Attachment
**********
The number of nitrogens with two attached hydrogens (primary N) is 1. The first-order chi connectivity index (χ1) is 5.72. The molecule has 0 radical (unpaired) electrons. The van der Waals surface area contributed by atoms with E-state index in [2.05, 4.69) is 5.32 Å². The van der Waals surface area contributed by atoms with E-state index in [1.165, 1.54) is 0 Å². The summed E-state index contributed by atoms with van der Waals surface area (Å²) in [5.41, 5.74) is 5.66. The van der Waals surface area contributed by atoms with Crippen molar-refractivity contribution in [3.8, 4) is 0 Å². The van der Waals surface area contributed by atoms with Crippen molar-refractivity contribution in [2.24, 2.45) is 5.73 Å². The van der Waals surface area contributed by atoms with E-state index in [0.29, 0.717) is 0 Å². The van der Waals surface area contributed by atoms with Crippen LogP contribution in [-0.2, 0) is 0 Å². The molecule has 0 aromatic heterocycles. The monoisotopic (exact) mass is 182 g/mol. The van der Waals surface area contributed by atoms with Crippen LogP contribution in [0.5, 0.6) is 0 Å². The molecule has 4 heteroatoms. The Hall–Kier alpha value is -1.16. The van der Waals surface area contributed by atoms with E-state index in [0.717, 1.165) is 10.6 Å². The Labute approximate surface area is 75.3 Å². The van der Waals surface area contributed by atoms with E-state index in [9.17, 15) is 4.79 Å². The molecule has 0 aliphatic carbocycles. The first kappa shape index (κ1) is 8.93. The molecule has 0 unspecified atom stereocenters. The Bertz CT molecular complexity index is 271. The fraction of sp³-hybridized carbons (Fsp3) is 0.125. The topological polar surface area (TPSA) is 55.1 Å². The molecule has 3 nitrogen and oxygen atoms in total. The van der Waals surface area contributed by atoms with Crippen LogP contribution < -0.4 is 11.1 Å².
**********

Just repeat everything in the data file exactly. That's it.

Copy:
The number of nitrogens with two attached hydrogens (primary N) is 1. The first-order chi connectivity index (χ1) is 5.72. The molecule has 0 radical (unpaired) electrons. The van der Waals surface area contributed by atoms with E-state index in [2.05, 4.69) is 5.32 Å². The van der Waals surface area contributed by atoms with E-state index in [1.165, 1.54) is 0 Å². The summed E-state index contributed by atoms with van der Waals surface area (Å²) in [5.41, 5.74) is 5.66. The van der Waals surface area contributed by atoms with Crippen molar-refractivity contribution in [3.8, 4) is 0 Å². The van der Waals surface area contributed by atoms with Crippen molar-refractivity contribution in [2.24, 2.45) is 5.73 Å². The van der Waals surface area contributed by atoms with E-state index in [0.29, 0.717) is 0 Å². The van der Waals surface area contributed by atoms with Crippen LogP contribution in [-0.2, 0) is 0 Å². The molecule has 0 aromatic heterocycles. The monoisotopic (exact) mass is 182 g/mol. The van der Waals surface area contributed by atoms with Crippen LogP contribution in [0.5, 0.6) is 0 Å². The molecule has 4 heteroatoms. The Hall–Kier alpha value is -1.16. The van der Waals surface area contributed by atoms with E-state index in [0.717, 1.165) is 10.6 Å². The Labute approximate surface area is 75.3 Å². The van der Waals surface area contributed by atoms with E-state index in [9.17, 15) is 4.79 Å². The molecule has 0 aliphatic carbocycles. The first kappa shape index (κ1) is 8.93. The molecule has 0 unspecified atom stereocenters. The Bertz CT molecular complexity index is 271. The fraction of sp³-hybridized carbons (Fsp3) is 0.125. The topological polar surface area (TPSA) is 55.1 Å². The molecule has 3 nitrogen and oxygen atoms in total. The van der Waals surface area contributed by atoms with Crippen LogP contribution < -0.4 is 11.1 Å².